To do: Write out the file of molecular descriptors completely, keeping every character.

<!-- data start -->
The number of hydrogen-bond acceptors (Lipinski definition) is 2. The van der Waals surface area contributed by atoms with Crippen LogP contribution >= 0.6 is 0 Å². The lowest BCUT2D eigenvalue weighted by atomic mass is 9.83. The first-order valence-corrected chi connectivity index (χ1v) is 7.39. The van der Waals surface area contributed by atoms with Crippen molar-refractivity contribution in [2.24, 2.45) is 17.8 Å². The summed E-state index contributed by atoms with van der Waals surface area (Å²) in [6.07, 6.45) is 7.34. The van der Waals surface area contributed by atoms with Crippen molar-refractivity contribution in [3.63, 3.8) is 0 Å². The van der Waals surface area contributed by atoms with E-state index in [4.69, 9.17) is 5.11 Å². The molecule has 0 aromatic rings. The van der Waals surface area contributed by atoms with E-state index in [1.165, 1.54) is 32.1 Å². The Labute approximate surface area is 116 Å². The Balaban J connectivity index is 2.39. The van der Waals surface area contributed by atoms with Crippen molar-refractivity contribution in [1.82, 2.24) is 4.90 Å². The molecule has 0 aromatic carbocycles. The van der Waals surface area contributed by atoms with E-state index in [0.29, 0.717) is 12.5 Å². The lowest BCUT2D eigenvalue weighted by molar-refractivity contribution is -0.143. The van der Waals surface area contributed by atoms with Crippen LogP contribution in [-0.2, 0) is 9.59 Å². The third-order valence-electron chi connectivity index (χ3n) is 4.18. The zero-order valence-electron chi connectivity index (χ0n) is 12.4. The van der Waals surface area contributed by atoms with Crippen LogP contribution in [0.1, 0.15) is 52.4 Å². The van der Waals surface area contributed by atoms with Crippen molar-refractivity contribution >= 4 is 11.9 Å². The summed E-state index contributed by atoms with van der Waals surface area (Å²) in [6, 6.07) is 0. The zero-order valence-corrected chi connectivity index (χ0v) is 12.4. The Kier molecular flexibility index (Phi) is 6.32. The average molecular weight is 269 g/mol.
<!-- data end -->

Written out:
The number of hydrogen-bond acceptors (Lipinski definition) is 2. The van der Waals surface area contributed by atoms with Crippen LogP contribution >= 0.6 is 0 Å². The lowest BCUT2D eigenvalue weighted by atomic mass is 9.83. The first-order valence-corrected chi connectivity index (χ1v) is 7.39. The van der Waals surface area contributed by atoms with Crippen molar-refractivity contribution in [2.24, 2.45) is 17.8 Å². The summed E-state index contributed by atoms with van der Waals surface area (Å²) in [6.07, 6.45) is 7.34. The van der Waals surface area contributed by atoms with Crippen molar-refractivity contribution in [3.63, 3.8) is 0 Å². The van der Waals surface area contributed by atoms with E-state index in [4.69, 9.17) is 5.11 Å². The molecule has 0 aromatic rings. The van der Waals surface area contributed by atoms with E-state index in [1.165, 1.54) is 32.1 Å². The Labute approximate surface area is 116 Å². The Balaban J connectivity index is 2.39. The van der Waals surface area contributed by atoms with Crippen molar-refractivity contribution in [1.82, 2.24) is 4.90 Å². The molecule has 0 aromatic carbocycles. The van der Waals surface area contributed by atoms with E-state index in [0.29, 0.717) is 12.5 Å². The lowest BCUT2D eigenvalue weighted by molar-refractivity contribution is -0.143. The van der Waals surface area contributed by atoms with Crippen LogP contribution in [-0.2, 0) is 9.59 Å². The third-order valence-electron chi connectivity index (χ3n) is 4.18. The zero-order valence-electron chi connectivity index (χ0n) is 12.4. The van der Waals surface area contributed by atoms with Crippen LogP contribution in [0.1, 0.15) is 52.4 Å². The van der Waals surface area contributed by atoms with Crippen molar-refractivity contribution >= 4 is 11.9 Å². The summed E-state index contributed by atoms with van der Waals surface area (Å²) in [6, 6.07) is 0. The zero-order valence-corrected chi connectivity index (χ0v) is 12.4. The Kier molecular flexibility index (Phi) is 6.32. The average molecular weight is 269 g/mol.